At the heart of Armstrong’s stance is the fundamental belief that, despite the transition from analog to digital culture, the foundation of copyright hasn’t changed. It has only created a greater and more urgent need for expeditious means of licensing the material -– or clearing copyright.Topically, The Economist takes us on a historical tour of copyright law and also makes an argument for radical change (Economist):
“I agree with the statement that everyone is now a publisher,” she says, “and what that means is a tremendous proliferation of material that is copyrighted and can be licensed.” She describes this as the “atomization” of content –- books being offered as individual chapters and paragraphs, computer software being parsed into individual lines of code –- a phenomenon that is causing exponential growth in the number of “granular” elements that are available to be licensed.
Of course, she adds, “the market is not infinitely elastic” -– and notes that there is plenty of information that will be offered for free, or will have to be.
The notion that lengthening copyright increases creativity is questionable, however. Authors and artists do not generally consult the statute books before deciding whether or not to pick up pen or paintbrush. And overlong copyrights often limit, rather than encourage, a work’s dissemination, impact and influence. It can be difficult to locate copyright holders to obtain the rights to reuse old material. As a result, much content ends up in legal limbo (and in the case of old movies and sound recordings, is left to deteriorate—copying them in order to preserve them may constitute an act of infringement). The penalties even for inadvertent infringement are so punishing that creators routinely have to self-censor their work. Nor does the advent of digital technology strengthen the case for extending the period of protection. Copyright protection is needed partly to cover the costs of creating and distributing works in physical form. Digital technology slashes such costs, and thus reduces the argument for protection.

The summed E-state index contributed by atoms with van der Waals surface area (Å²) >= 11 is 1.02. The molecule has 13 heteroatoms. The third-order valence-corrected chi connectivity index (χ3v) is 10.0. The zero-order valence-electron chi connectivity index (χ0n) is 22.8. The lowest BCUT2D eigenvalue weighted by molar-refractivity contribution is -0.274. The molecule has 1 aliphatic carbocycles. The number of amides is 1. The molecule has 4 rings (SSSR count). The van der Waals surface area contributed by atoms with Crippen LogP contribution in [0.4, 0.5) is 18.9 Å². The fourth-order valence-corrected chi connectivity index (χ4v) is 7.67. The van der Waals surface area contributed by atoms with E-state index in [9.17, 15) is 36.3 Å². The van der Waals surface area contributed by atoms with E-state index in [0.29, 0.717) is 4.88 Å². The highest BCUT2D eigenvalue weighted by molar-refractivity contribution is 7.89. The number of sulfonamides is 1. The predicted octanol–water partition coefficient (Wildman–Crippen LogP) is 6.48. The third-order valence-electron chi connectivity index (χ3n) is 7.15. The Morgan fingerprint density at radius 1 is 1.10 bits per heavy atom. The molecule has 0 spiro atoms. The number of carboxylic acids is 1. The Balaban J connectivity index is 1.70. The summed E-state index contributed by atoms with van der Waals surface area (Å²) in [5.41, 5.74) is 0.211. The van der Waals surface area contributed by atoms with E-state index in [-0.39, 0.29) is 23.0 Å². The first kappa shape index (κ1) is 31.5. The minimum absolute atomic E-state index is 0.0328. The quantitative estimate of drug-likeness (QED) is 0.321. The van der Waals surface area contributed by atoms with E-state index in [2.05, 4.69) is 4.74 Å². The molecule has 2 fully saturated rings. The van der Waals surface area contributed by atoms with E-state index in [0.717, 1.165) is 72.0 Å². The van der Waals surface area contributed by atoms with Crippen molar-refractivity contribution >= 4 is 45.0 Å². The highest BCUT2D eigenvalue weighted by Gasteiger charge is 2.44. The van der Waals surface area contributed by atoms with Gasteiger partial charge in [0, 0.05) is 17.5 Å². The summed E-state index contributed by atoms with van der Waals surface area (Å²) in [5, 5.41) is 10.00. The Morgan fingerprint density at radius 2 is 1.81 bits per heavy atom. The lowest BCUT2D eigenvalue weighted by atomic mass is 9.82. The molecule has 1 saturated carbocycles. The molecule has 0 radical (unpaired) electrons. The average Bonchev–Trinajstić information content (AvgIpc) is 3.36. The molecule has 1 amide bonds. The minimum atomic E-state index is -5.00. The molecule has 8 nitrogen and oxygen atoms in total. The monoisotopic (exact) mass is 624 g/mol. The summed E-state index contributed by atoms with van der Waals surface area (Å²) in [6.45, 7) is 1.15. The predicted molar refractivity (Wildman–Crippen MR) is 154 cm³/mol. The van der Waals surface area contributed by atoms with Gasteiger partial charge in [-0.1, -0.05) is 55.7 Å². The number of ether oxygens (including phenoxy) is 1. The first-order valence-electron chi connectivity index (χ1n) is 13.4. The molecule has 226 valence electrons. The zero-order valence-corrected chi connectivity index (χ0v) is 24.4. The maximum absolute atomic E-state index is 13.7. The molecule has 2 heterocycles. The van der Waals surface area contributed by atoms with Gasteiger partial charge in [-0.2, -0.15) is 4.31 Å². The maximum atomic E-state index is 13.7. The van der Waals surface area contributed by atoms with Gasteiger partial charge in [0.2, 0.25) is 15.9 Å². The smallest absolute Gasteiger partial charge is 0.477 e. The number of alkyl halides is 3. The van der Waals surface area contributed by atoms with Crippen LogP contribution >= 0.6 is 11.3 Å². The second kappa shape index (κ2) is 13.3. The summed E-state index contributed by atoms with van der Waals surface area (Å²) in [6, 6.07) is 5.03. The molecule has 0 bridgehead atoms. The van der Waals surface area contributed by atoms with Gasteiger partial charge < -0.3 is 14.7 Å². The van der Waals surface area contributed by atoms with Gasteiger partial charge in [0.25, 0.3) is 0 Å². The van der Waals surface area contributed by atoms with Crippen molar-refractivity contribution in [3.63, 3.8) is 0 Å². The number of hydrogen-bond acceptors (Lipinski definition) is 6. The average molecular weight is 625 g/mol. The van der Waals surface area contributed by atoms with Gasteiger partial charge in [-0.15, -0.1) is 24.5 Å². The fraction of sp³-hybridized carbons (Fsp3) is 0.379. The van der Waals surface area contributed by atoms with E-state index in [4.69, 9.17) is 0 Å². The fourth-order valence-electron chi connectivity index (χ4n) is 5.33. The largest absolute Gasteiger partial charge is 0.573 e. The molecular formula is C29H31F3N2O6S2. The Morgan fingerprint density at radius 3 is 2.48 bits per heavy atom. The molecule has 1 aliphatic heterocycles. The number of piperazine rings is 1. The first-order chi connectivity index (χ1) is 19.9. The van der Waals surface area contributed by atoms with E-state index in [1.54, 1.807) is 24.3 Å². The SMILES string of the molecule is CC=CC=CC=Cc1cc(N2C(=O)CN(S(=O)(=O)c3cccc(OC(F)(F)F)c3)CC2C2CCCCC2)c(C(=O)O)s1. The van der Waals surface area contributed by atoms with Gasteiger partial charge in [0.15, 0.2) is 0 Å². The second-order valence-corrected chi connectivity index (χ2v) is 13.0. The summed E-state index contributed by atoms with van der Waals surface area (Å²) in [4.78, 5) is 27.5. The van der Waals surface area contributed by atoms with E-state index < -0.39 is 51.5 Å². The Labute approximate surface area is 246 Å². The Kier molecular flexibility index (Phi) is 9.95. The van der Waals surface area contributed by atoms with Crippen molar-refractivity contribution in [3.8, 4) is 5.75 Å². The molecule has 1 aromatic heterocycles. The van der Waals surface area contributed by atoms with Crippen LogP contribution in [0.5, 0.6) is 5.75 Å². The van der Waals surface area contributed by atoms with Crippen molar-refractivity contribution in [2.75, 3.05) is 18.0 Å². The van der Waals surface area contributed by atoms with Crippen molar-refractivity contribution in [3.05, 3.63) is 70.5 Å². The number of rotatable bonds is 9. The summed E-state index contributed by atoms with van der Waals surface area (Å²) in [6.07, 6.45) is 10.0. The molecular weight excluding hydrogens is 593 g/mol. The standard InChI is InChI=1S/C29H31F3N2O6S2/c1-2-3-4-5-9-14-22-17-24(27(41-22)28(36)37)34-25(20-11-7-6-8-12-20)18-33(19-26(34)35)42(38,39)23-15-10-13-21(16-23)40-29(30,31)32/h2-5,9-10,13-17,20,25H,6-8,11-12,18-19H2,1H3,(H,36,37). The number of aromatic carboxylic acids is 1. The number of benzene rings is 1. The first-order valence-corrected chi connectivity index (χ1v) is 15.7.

A return to the 28-year copyrights of the Statute of Anne would be in many ways arbitrary, but not unreasonable. If there is a case for longer terms, they should be on a renewal basis, so that content is not locked up automatically.